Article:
It is a truth universally acknowledged, that a single man in possession of a good fortune must have no life without wife.
Obviously, something was lost in translation between the 1813 novel and the 2004 film, but the sentiment in Jane Austen’s Pride and Prejudice and in Gurinder Chadha’s Bride and Prejudice is the same. Society, our audience, has expectations of us all. We can conform, like Charlotte Lucas, and be granted a modicum of respect, however grudging, from the Lady Catherines of the world. Or we can do the unexpected, like Lizzie Bennet, and brave the wrath that is sure to follow. There’s a heavy price to pay either way.
The modern filmmaker is given a similar choice when she dares to adapt Jane Austen. She can attempt a period piece costume drama with bonnets and riding boots, as in the Keira Knightley/Matthew Macfadyen Pride and Prejudice. However, in attempting to meet the purist expectations of the novel’s most ardent admirers, the filmmaker is practically guaranteed to fail. Some history buff or another will note a flower blooming in the background that failed to make its way to England until say 1830. Someone else will take issue with the colour of a dress, that dye not being available before 1860, and another person will be absolutely appalled by the actresses’ makeup. Or, the filmmaker can flaunt convention and blaze a new trail, like Frank Sinatra crooning “I did it my way.” Not only has Bend It Like Beckham director Gurinder Chadha taken the road less traveled, Chadha has chosen to boldly go where no man has gone before. She takes Jane Austen to Bollywood, and we should all be grateful that she did.
Like Bridget Jones’s Diary and Clueless, Bride and Prejudice is not a line by line reenactment of the novel. It is an enjoyable romp under the guise of what if Jane Austen’s characters were living in our modern world? The answer seems to be that they would do and say very much the same things. This reaffirmation of the human spirit has to be reassuring to the viewer, and it seems unlikely that dear Aunt Jane would be much surprised to find us so little altered in 200 years, or 2,000 miles. Continue reading Bride and Prejudice: 2004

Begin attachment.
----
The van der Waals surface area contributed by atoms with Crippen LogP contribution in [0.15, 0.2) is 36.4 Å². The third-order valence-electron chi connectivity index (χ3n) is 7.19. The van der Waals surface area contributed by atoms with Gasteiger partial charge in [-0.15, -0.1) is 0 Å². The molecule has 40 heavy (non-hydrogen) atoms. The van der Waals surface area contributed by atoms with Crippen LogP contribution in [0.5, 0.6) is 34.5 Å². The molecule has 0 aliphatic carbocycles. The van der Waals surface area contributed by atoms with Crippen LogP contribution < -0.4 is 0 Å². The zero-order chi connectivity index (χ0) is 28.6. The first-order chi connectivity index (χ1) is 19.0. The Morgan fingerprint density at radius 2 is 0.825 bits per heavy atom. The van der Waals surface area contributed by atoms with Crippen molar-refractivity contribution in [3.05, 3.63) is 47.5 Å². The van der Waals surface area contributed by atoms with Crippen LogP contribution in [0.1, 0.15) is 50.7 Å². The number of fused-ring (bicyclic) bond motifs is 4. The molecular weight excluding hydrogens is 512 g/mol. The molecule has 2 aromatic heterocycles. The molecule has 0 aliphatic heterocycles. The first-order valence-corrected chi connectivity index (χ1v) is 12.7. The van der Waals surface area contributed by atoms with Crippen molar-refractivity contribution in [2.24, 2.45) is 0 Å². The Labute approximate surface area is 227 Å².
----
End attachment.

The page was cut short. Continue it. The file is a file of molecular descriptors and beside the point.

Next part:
The Swiss Family Robinson: “One of the most popular novels of all time”
Johann David Wyss (28 May 1743 – 11 January 1818) is best remembered for his book The Swiss Family Robinson (Der schweizerische Robinson). It is said that he was inspired by Daniel Defoe’s Robinson Crusoe, but wanted to write a story from which his own children would learn, as the father in the story taught important lessons to his children.
As a pastor, Wyss hoped to teach his sons family values, good husbandry, the uses of the natural world and self-reliance. Wyss’ attitude toward education is in line with the teachings of Jean-Jacques Rousseau, and many of the episodes have to do with Christian-oriented moral lessons such as frugality, husbandry, acceptance, cooperation, etc. The adventures are presented as a series of lessons in natural history and the physical sciences, and resemble other, similar educational books for children in this period, such as Charlotte Turner Smith’s Rural Walks: in Dialogues intended for the use of Young Persons (1795), Rambles Further: A continuation of Rural Walks (1796), A Natural History of Birds, intended chiefly for young persons (1807). But the novel differs in that it is modeled on Defoe’s Robinson Crusoe, a genuine adventure story, and presents a geographically impossible array of mammals, birds, reptiles, and plants (including the bamboos, cassavas, cinnamon trees, coconut palm trees, fir trees, flax, Myrica cerifera, rice, rubber plant potatoes, sago palms, and an entirely fictitious kind of sugarcane) that probably could never have existed together on a single island for the children’s edification, nourishment, clothing and convenience.
Over the years there have been many versions of the story with episodes added, changed, or deleted. Perhaps the best-known English version is by William H. G. Kingston, first published in 1879. It is based on Isabelle de Montolieu’s 1813 French adaptation and 1824 continuation (from chapter 37) Le Robinson suisse, ou, Journal d’un père de famille, naufragé avec ses enfants in which were added further adventures of Fritz, Franz, Ernest, and Jack. Other English editions that claim to include the whole of the Wyss-Montolieu narrative are by W. H. Davenport Adams (1869–1910) and Mrs H. B. Paull (1879). As Carpenter and Prichard write in The Oxford Companion to Children’s Literature (Oxford, 1995), “with all the expansions and contractions over the past two centuries (this includes a long history of abridgments, condensations, Christianizing, and Disney products), Wyss’s original narrative has long since been obscured.” The closest English translation to the original is William Godwin’s 1816 translation, reprinted by Penguin Classics.
Although movie and TV adaptations typically name the family “Robinson”, it is not a Swiss name; the “Robinson” of the title refers to Robinson Crusoe. The German name translates as the Swiss Robinson, and identifies the novel as belonging to the Robinsonade genre, rather than as a story about a family named Robinson.